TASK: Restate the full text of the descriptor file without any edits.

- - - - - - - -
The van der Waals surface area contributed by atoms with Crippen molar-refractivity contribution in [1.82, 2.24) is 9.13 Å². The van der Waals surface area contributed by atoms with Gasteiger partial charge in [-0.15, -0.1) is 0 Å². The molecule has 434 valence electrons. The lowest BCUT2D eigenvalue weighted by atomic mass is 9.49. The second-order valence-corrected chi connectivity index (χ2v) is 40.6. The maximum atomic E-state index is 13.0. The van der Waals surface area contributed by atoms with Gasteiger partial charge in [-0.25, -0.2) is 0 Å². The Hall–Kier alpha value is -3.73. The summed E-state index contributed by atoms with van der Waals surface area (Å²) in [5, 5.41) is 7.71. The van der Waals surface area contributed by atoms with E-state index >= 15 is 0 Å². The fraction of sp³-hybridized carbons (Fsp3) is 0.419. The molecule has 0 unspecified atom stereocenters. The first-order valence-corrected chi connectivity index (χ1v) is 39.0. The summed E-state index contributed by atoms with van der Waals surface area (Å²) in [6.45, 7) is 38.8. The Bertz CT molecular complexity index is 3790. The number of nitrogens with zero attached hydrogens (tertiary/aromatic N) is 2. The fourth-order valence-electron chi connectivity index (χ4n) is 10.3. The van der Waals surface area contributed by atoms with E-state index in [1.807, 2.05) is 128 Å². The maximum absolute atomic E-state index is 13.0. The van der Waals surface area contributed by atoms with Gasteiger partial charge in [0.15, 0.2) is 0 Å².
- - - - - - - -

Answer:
The van der Waals surface area contributed by atoms with Crippen molar-refractivity contribution in [1.82, 2.24) is 9.13 Å². The van der Waals surface area contributed by atoms with Gasteiger partial charge in [-0.15, -0.1) is 0 Å². The molecule has 434 valence electrons. The lowest BCUT2D eigenvalue weighted by atomic mass is 9.49. The second-order valence-corrected chi connectivity index (χ2v) is 40.6. The maximum atomic E-state index is 13.0. The van der Waals surface area contributed by atoms with Gasteiger partial charge in [-0.25, -0.2) is 0 Å². The Hall–Kier alpha value is -3.73. The summed E-state index contributed by atoms with van der Waals surface area (Å²) in [5, 5.41) is 7.71. The van der Waals surface area contributed by atoms with E-state index >= 15 is 0 Å². The fraction of sp³-hybridized carbons (Fsp3) is 0.419. The molecule has 0 unspecified atom stereocenters. The first-order valence-corrected chi connectivity index (χ1v) is 39.0. The summed E-state index contributed by atoms with van der Waals surface area (Å²) in [6.45, 7) is 38.8. The Bertz CT molecular complexity index is 3790. The number of nitrogens with zero attached hydrogens (tertiary/aromatic N) is 2. The fourth-order valence-electron chi connectivity index (χ4n) is 10.3. The van der Waals surface area contributed by atoms with E-state index in [1.807, 2.05) is 128 Å². The maximum absolute atomic E-state index is 13.0. The van der Waals surface area contributed by atoms with Gasteiger partial charge in [0.15, 0.2) is 0 Å².